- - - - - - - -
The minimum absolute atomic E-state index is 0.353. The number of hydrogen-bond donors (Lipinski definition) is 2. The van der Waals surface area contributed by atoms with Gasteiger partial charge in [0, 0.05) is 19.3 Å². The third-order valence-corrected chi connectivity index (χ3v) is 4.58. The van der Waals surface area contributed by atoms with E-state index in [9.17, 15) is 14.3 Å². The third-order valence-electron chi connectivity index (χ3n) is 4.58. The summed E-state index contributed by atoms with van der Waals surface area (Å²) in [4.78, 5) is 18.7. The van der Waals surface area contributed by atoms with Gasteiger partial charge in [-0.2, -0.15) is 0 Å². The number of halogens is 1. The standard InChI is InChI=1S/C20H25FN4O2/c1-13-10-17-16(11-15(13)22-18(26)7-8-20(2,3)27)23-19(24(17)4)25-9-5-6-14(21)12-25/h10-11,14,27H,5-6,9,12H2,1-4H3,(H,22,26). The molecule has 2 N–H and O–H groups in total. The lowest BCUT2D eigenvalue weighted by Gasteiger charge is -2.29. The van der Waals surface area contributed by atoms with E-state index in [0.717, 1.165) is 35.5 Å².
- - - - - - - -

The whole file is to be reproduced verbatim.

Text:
The minimum absolute atomic E-state index is 0.353. The number of hydrogen-bond donors (Lipinski definition) is 2. The van der Waals surface area contributed by atoms with Gasteiger partial charge in [0, 0.05) is 19.3 Å². The third-order valence-corrected chi connectivity index (χ3v) is 4.58. The van der Waals surface area contributed by atoms with E-state index in [9.17, 15) is 14.3 Å². The third-order valence-electron chi connectivity index (χ3n) is 4.58. The summed E-state index contributed by atoms with van der Waals surface area (Å²) in [4.78, 5) is 18.7. The van der Waals surface area contributed by atoms with Gasteiger partial charge in [-0.2, -0.15) is 0 Å². The number of halogens is 1. The standard InChI is InChI=1S/C20H25FN4O2/c1-13-10-17-16(11-15(13)22-18(26)7-8-20(2,3)27)23-19(24(17)4)25-9-5-6-14(21)12-25/h10-11,14,27H,5-6,9,12H2,1-4H3,(H,22,26). The molecule has 2 N–H and O–H groups in total. The lowest BCUT2D eigenvalue weighted by Gasteiger charge is -2.29. The van der Waals surface area contributed by atoms with E-state index in [0.717, 1.165) is 35.5 Å².